« Krigstein was a heartfelt sort of warm guy, but always in conflict. He was getting sick and tired of being embroiled and embattled. He fought hard to keep interested, but began getting cynical. » — Gil Kane, or Eli Katz if you prefer, fellow K-Man.
On any given day, K could easily stand for Kurtzman, Kliban, Kirby, Kubert, Kremer (or Krenkel, Kaz, Kupperman, Keller, Kim, Kuper, Kricfalusi, Kristiansen, Kiefer, Kirchner, Kinstler, Kamb, Kida…): what’s just another letter in everyday life is one of comics’ mightiest signifiers.
Over seven hundred posts in, why have we never featured Bernard Krigstein, despite the fact that both of us absolutely adore his work? Part of the reason is that so much of value and insight has already been written on the subject, and part of it is that he’s hard to write about, which makes the existing literature even more remarkable and worth treasuring. And yet, there’s still so much left to say!
Hell, since it’s his birthday (born on March 19, 1919, he would now be one hundred and three years old), I’ll give it a try.
I’m not quite certain what precisely was my proper introduction to Mr. Krigstein’s œuvre: it was either my encounter with the whimsical The Hypnotist! (written by Carl Wessler, originally published in Astonishing no. 47, March 1956, Atlas), as reprinted in Weird Wonder Tales no. 19 (Sept. 1976, Marvel), or with Pipe-dream, scripted by Johnny Craig and reprinted in Nostalgia Press’ Horror Comics of the 1950’s (1971, edited by Bhob Stewart, Ron Barlow and original publisher Bill Gaines… mine was the French-language edition). I enjoyed the first one just fine, but the latter blew my young mind, not that I was equipped to fully appreciate it. Kudos to the editors for including the tale, because it really stood out amidst the tried-and-true and somewhat formulaic EC classics. It had no heavy, easily digested moral, it was illustrated in a sketchy, vaporous, elastic style that bore no resemblance to its more conventional company, to say nothing of the writing.
As it turns out, even the story’s colourist, a young Marie Severin, had some severe misgivings about it: as she noted many years later, « I can’t remember a thing about coloring ‘Pipe Dream‘ the first time. I rushed through it because I found it so depressing. The whole subject was so dingy to me. I was just a kid, you know — I didn’t want to know anything about dope. When I saw it again, it brought back all those negative feelings. I suppose I shielded myself from them by doing it quickly. Now that I’ve lived a while I can appreciate its beauty, and I’m better equipped to color it. »
To be fair, she had done her usual fine job on it.
If one could find any fault in Greg Sadowski’s definitive two-volume Krigstein monograph, it’s that his research missed one crucial entry in his subject’s funnybook bibliography… the last, and longest one! Here’s hoping for an updated edition, some sweet day.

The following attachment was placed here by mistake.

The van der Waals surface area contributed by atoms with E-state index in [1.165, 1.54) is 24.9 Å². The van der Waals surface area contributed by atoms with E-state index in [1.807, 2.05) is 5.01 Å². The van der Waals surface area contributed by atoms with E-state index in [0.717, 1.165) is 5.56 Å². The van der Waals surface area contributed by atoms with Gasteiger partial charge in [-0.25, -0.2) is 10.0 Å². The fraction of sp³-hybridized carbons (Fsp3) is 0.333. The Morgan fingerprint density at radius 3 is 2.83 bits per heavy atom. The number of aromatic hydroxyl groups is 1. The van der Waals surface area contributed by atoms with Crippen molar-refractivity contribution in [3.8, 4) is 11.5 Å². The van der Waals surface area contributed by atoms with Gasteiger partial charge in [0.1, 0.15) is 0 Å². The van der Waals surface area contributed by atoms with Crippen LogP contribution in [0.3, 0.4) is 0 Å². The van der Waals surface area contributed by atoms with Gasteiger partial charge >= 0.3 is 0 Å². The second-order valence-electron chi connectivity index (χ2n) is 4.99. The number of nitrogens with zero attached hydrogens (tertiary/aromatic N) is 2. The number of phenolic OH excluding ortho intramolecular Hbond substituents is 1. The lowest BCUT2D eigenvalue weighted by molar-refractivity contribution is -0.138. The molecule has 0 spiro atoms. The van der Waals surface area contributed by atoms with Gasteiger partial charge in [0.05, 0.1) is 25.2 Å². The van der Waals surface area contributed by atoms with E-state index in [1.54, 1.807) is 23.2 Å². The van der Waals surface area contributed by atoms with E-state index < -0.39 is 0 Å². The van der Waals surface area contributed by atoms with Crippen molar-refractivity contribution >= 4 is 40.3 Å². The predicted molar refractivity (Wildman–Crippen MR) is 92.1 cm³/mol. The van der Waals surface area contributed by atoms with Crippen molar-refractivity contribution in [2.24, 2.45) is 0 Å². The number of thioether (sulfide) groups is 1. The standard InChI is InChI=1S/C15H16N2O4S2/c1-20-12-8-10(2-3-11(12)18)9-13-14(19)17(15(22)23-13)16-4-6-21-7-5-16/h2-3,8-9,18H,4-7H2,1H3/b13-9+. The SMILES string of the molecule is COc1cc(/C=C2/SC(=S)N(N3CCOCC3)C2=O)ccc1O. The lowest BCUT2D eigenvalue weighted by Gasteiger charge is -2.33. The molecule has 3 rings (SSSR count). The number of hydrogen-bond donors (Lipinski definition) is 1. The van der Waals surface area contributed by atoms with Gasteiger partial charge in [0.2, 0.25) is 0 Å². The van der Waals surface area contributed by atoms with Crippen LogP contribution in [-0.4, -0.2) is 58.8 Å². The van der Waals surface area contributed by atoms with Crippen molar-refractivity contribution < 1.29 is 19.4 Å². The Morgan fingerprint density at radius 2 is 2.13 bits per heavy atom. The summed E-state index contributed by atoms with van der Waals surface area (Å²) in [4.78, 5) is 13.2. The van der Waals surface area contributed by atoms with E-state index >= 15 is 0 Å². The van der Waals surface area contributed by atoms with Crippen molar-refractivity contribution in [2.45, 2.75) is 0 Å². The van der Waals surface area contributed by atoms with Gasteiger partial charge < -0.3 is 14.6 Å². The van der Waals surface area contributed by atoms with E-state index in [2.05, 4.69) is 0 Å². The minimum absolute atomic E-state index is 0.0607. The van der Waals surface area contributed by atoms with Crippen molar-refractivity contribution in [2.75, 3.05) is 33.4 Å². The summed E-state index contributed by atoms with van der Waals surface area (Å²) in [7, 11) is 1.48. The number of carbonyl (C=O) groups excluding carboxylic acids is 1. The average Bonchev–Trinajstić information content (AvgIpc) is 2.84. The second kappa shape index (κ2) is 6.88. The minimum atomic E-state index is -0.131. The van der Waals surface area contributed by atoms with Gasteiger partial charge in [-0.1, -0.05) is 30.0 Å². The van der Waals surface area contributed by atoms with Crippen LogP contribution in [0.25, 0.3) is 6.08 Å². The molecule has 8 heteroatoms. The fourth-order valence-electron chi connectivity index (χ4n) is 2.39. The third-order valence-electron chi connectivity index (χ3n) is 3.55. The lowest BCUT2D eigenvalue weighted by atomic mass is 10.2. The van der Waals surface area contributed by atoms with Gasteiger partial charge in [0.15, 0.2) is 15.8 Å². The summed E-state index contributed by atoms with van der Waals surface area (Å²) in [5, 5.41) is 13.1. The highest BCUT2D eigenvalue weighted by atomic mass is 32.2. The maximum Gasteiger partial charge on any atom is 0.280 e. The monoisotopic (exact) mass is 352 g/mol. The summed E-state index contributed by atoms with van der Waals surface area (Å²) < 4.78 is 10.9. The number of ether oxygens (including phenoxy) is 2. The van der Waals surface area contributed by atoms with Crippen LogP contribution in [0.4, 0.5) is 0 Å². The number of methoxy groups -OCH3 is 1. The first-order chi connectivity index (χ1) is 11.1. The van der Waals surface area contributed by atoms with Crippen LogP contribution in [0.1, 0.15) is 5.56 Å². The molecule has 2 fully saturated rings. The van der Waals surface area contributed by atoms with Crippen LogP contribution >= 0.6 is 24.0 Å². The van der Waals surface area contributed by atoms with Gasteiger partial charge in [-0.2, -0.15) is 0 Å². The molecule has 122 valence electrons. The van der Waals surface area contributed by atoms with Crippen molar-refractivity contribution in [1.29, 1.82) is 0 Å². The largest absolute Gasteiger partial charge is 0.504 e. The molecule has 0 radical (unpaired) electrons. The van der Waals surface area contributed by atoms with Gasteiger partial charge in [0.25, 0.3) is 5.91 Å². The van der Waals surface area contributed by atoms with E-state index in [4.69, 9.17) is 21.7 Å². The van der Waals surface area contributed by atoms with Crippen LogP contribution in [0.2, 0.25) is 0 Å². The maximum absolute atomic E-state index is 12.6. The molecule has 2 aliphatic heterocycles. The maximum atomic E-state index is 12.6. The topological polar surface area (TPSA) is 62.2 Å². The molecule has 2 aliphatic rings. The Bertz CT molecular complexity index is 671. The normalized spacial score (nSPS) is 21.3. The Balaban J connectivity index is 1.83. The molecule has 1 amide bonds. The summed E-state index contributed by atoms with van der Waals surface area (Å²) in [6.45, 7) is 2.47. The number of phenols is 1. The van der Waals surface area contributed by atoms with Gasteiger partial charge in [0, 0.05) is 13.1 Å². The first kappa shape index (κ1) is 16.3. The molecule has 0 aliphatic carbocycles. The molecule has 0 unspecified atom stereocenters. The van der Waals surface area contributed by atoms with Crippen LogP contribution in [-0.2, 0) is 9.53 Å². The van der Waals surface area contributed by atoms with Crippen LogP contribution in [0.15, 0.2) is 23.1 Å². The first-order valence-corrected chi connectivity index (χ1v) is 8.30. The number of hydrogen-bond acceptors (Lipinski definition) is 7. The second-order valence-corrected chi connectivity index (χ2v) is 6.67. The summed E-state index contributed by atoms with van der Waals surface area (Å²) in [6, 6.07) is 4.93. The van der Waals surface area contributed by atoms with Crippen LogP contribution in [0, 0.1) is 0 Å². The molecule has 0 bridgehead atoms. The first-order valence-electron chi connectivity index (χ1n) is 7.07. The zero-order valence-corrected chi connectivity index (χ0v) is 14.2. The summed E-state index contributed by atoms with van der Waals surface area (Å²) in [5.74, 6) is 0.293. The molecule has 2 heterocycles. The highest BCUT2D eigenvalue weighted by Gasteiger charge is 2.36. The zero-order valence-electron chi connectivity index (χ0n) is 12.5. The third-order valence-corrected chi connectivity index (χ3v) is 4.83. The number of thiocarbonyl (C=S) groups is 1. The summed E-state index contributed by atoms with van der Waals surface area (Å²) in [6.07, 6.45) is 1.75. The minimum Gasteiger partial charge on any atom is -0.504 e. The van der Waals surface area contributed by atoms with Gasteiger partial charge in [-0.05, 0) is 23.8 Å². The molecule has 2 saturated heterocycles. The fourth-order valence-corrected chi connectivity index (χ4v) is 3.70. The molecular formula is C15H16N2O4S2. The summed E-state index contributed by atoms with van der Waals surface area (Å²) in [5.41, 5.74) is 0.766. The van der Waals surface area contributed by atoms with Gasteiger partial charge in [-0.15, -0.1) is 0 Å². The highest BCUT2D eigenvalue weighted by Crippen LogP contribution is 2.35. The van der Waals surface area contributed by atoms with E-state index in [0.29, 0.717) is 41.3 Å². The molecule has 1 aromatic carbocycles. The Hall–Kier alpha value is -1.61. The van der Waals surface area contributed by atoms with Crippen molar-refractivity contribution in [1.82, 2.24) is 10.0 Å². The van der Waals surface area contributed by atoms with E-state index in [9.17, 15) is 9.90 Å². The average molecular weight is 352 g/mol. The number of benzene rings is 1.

It took another hardy historian, England’s Paul Gravett, to uncover the fascinating, final piece of the puzzle. It turned up in Gravett’s The Mammoth Book of Best Crime Comics (2008, Running Press). A comic book spinoff of the television series based in turn upon Salvatore Albert Lombino‘s (aka Evan Hunter, Ed McBain, Hunt Collins, Curt Cannon, Richard Marsten, D.A. Addams and Ted Taine) 87th Precinct series, it appeared in the final year of Dell’s Four Color series. So here are a few extracts (as Mr. Gravett would surely call them) from Blind Man’s Bluff; scripter unknown, pencilled and inked by Krigstein, from Four Color no. 1309, June 1962, Dell). By all means, read the whole thing here!
Well, that about wraps it up. See what I mean about how much there is to say? All this blather, and I never even got around to introducing the villains of the piece, Kanigher and Lee.
Thanks for pointing me toward that truly insane story. Very entertaining stuff!
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Re: Krigstein. If you haven’t read it, I suggest tracking down a copy of Squa Tront #6. It reprints an earlier interview with Krigstein (by John Benson? 1963?). The whole interview is very read worthy, but he talks about the 87th Precinct comic. He found the story totally ridiculous, and thought he would show the publishers up by illustrating it exactly as scripted. The publisher loved it and gave him a second, equally ridiculous script, at which point Krigstein walked away from comics. I do love the story myself.
I’m showing my age. You can probably find the interview online.
Hi Earl! Thanks so much for dropping by. I do indeed own (and treasure!) a copy of Squa Tront 6. I had actually quoted Krigstein (dripping with sarcastic venom on the topic of former employer Stan Lee) during this blog’s first year. Given how pivotal that interview is as a piece of Krigstein’s biography (readily acknowledged in his biography), one wonders how the 87th Precinct story could have been omitted.
That said, I was really impressed with ultra-conservative Dell for appreciating Krigstein’s efforts. Which led me to investigate a hunch, leading in turn to a Eureka! moment: it was during L.B. Cole’s brief editorial tenure at Dell, which also gave us John Stanley’s Tales From the Tomb one-shot and Ghost Stories no. 1. I love ‘Blind Man’s Bluff’ too, and Krigstein’s largely deadpan approach is precisely the right one. Too bad he didn’t enjoy himself, although heaven knows it doesn’t show!